Seven Ways to Make Classroom Games More Effective
Educators have long used classroom games for everything from reviewing lesson content to reinforcing learning and motivating students. And given the incredible popularity of video games, teachers are increasingly “gamifying” traditional (and even low-tech) lessons by infusing common video-game motivators into the student learning experience. So what makes some classroom games better than others?
James Paul Gee, in What Video Games Have to Teach Us About Learning and Literacy, notes that the learning principles inherent in effective games are supported by research in cognitive science, which studies human thinking and learning, including students’ learning in classrooms.
Some of these learning principles include the following. While Gee focused on video games, many of these principles also apply to simpler, low-tech classroom games. Use the following as a checklist when deciding whether to incorporate a particular game into your classroom routine.
The game presents the opportunity to take on a new, engaging role and undertake some sort of challenge or “quest” based in the real world, or in a fantasy world. The quest poses a series of problems which require critical thinking to solve.
A classic example is the hugely popular The Legend of Zelda video game, first released in the United States in 1987. Over more than 25 years, the various versions in the series have over 60 million copies. The game features a protagonist named Link (see above; author Unused000702) and his quest to rescue Princess Zelda. Today’s players continue to enjoy the game’s role-playing elements, along with a mixture of puzzles, action, adventure/battle gameplay, exploration and questing.
Rather than competing with each other, students either compete as a single group (trying to achieve a class milestone) or compete with themselves (i.e., trying to get a better score than they did last time; trying to complete the quest more quickly).
Playing the game is mildly frustrating and creates a just-right level of challenge, where student feel safe making mistakes and are motivated to try again until they succeed.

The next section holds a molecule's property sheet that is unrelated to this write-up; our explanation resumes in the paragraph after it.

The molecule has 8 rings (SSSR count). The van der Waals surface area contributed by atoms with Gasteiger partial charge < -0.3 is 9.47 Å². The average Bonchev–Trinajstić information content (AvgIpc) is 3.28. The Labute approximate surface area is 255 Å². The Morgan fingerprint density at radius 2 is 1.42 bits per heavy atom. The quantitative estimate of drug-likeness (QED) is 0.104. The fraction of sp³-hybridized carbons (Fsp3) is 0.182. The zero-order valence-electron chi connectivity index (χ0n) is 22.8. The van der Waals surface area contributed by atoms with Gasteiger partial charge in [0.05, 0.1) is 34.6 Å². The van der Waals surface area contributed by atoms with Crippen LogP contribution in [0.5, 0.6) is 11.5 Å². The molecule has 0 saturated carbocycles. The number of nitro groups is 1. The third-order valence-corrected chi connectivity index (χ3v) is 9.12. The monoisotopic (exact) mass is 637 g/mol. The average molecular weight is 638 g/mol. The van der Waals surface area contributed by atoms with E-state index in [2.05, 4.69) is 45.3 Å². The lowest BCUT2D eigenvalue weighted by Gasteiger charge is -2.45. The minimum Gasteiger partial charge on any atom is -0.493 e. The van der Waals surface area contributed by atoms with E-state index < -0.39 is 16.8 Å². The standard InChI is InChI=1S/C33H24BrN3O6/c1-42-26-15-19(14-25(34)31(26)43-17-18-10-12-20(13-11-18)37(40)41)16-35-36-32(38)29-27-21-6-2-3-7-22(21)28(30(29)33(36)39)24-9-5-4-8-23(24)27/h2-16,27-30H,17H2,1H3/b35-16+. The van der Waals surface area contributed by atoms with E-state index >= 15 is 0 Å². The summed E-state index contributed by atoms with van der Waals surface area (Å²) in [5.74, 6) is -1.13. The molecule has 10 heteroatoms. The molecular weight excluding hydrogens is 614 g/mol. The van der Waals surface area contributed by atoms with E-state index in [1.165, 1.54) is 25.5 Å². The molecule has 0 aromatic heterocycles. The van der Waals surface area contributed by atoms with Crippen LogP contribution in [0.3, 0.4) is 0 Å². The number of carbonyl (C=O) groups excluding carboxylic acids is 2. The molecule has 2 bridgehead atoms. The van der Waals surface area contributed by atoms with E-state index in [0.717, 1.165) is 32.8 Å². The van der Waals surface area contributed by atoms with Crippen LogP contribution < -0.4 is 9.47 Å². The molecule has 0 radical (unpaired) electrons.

The game progressively builds players’ skills. Once players gain the basic skills needed to solve the type of problems posed by the game, the challenges (and potential rewards) begin to increase incrementally. This continual “upping of the ante” maintains players’ commitment and motivation.
Players get frequent feedback about performance, as well as frequent reinforcement for success. Likewise, the game presents (in small bites, right at the moment it is needed) information that players need to solve problems.
Players have the opportunity to co-create the game world (personalize their game-playing experience and choose from among multiple ways to play the game).
Tech-based games do this automatically, but for low-tech games, each student should create some sort of product or work, even if it means simply keeping track of how well s/he did and the areas in which s/he needs further practice.
Infuse Video-Game Motivations into Traditional Lessons
Five Reasons to Use Games in the Classroom
Wary of Classroom Games? An Expert Addresses Concerns
Strategies That Work: Teaching With Games
Learning Games Archive
Developer Demystifies Game-Based Learning
Instant Feedback in Class: Go with the ‘Flow’
The Math Machine (free online math games)
The Science Machine (free online science games)
The Reading Machine (free online literacy games)
Article by Celine Provini, EducationWorld Editor
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